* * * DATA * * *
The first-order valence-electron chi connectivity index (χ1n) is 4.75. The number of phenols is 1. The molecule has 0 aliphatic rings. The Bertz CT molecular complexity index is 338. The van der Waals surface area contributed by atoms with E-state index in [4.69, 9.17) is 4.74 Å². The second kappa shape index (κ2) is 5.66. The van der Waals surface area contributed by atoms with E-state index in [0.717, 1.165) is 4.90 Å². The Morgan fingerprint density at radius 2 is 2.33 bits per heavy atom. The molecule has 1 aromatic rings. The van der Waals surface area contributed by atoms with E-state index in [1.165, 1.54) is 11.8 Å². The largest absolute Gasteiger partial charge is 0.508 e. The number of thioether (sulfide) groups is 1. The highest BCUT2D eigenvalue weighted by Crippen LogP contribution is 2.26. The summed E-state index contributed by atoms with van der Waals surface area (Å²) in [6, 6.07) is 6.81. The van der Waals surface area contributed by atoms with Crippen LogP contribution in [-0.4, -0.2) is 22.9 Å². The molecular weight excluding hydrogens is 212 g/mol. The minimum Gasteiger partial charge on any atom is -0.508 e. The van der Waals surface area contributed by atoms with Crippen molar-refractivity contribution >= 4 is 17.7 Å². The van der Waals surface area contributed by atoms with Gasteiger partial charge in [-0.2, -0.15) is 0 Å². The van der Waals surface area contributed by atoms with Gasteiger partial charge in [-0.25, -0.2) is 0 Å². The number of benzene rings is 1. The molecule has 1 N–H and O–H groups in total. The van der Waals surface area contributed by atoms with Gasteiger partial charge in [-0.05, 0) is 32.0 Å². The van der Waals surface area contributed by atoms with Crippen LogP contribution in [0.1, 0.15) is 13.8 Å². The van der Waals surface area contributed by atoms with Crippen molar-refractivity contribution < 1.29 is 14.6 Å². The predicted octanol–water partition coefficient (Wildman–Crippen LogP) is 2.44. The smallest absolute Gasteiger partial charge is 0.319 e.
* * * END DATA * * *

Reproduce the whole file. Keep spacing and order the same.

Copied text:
The first-order valence-electron chi connectivity index (χ1n) is 4.75. The number of phenols is 1. The molecule has 0 aliphatic rings. The Bertz CT molecular complexity index is 338. The van der Waals surface area contributed by atoms with E-state index in [4.69, 9.17) is 4.74 Å². The second kappa shape index (κ2) is 5.66. The van der Waals surface area contributed by atoms with E-state index in [0.717, 1.165) is 4.90 Å². The Morgan fingerprint density at radius 2 is 2.33 bits per heavy atom. The molecule has 1 aromatic rings. The van der Waals surface area contributed by atoms with E-state index in [1.165, 1.54) is 11.8 Å². The largest absolute Gasteiger partial charge is 0.508 e. The number of thioether (sulfide) groups is 1. The highest BCUT2D eigenvalue weighted by Crippen LogP contribution is 2.26. The summed E-state index contributed by atoms with van der Waals surface area (Å²) in [6, 6.07) is 6.81. The van der Waals surface area contributed by atoms with Crippen LogP contribution in [-0.4, -0.2) is 22.9 Å². The molecular weight excluding hydrogens is 212 g/mol. The minimum Gasteiger partial charge on any atom is -0.508 e. The van der Waals surface area contributed by atoms with Crippen molar-refractivity contribution >= 4 is 17.7 Å². The van der Waals surface area contributed by atoms with Gasteiger partial charge in [-0.2, -0.15) is 0 Å². The van der Waals surface area contributed by atoms with Gasteiger partial charge in [-0.25, -0.2) is 0 Å². The number of benzene rings is 1. The molecule has 1 N–H and O–H groups in total. The van der Waals surface area contributed by atoms with Gasteiger partial charge in [-0.05, 0) is 32.0 Å². The van der Waals surface area contributed by atoms with Crippen LogP contribution in [0.1, 0.15) is 13.8 Å². The van der Waals surface area contributed by atoms with Crippen molar-refractivity contribution < 1.29 is 14.6 Å². The predicted octanol–water partition coefficient (Wildman–Crippen LogP) is 2.44. The smallest absolute Gasteiger partial charge is 0.319 e.